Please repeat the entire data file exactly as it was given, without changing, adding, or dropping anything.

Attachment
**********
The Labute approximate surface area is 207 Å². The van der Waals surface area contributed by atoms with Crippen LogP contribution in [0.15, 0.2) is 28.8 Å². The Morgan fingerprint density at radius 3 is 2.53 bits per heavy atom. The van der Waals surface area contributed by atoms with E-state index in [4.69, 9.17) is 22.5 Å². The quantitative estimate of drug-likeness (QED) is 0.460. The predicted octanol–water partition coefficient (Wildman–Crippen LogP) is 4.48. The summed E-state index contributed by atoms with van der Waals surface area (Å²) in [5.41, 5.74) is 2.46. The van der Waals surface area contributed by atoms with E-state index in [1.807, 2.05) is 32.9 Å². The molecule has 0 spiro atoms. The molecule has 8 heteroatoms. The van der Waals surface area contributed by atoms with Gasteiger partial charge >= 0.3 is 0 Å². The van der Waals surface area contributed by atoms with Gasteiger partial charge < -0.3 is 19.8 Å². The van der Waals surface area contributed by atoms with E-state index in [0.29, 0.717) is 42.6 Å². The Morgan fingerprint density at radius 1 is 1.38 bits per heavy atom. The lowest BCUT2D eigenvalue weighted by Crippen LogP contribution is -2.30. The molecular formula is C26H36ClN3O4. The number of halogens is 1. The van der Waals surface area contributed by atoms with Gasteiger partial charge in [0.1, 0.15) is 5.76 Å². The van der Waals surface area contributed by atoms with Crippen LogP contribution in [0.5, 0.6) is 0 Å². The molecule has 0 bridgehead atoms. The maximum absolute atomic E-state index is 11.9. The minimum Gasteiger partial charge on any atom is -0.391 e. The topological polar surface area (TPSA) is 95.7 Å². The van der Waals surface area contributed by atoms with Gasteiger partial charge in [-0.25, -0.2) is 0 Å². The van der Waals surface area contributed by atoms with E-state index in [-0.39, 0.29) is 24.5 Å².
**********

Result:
The Labute approximate surface area is 207 Å². The van der Waals surface area contributed by atoms with Crippen LogP contribution in [0.15, 0.2) is 28.8 Å². The Morgan fingerprint density at radius 3 is 2.53 bits per heavy atom. The van der Waals surface area contributed by atoms with E-state index in [4.69, 9.17) is 22.5 Å². The quantitative estimate of drug-likeness (QED) is 0.460. The predicted octanol–water partition coefficient (Wildman–Crippen LogP) is 4.48. The summed E-state index contributed by atoms with van der Waals surface area (Å²) in [5.41, 5.74) is 2.46. The van der Waals surface area contributed by atoms with E-state index in [1.807, 2.05) is 32.9 Å². The molecule has 0 spiro atoms. The molecule has 8 heteroatoms. The van der Waals surface area contributed by atoms with Gasteiger partial charge >= 0.3 is 0 Å². The van der Waals surface area contributed by atoms with Gasteiger partial charge < -0.3 is 19.8 Å². The van der Waals surface area contributed by atoms with E-state index in [0.29, 0.717) is 42.6 Å². The Morgan fingerprint density at radius 1 is 1.38 bits per heavy atom. The lowest BCUT2D eigenvalue weighted by Crippen LogP contribution is -2.30. The molecular formula is C26H36ClN3O4. The number of halogens is 1. The van der Waals surface area contributed by atoms with Gasteiger partial charge in [0.1, 0.15) is 5.76 Å². The van der Waals surface area contributed by atoms with Crippen LogP contribution in [0.5, 0.6) is 0 Å². The molecule has 0 bridgehead atoms. The maximum absolute atomic E-state index is 11.9. The minimum Gasteiger partial charge on any atom is -0.391 e. The topological polar surface area (TPSA) is 95.7 Å². The van der Waals surface area contributed by atoms with Gasteiger partial charge in [-0.25, -0.2) is 0 Å². The van der Waals surface area contributed by atoms with E-state index in [-0.39, 0.29) is 24.5 Å².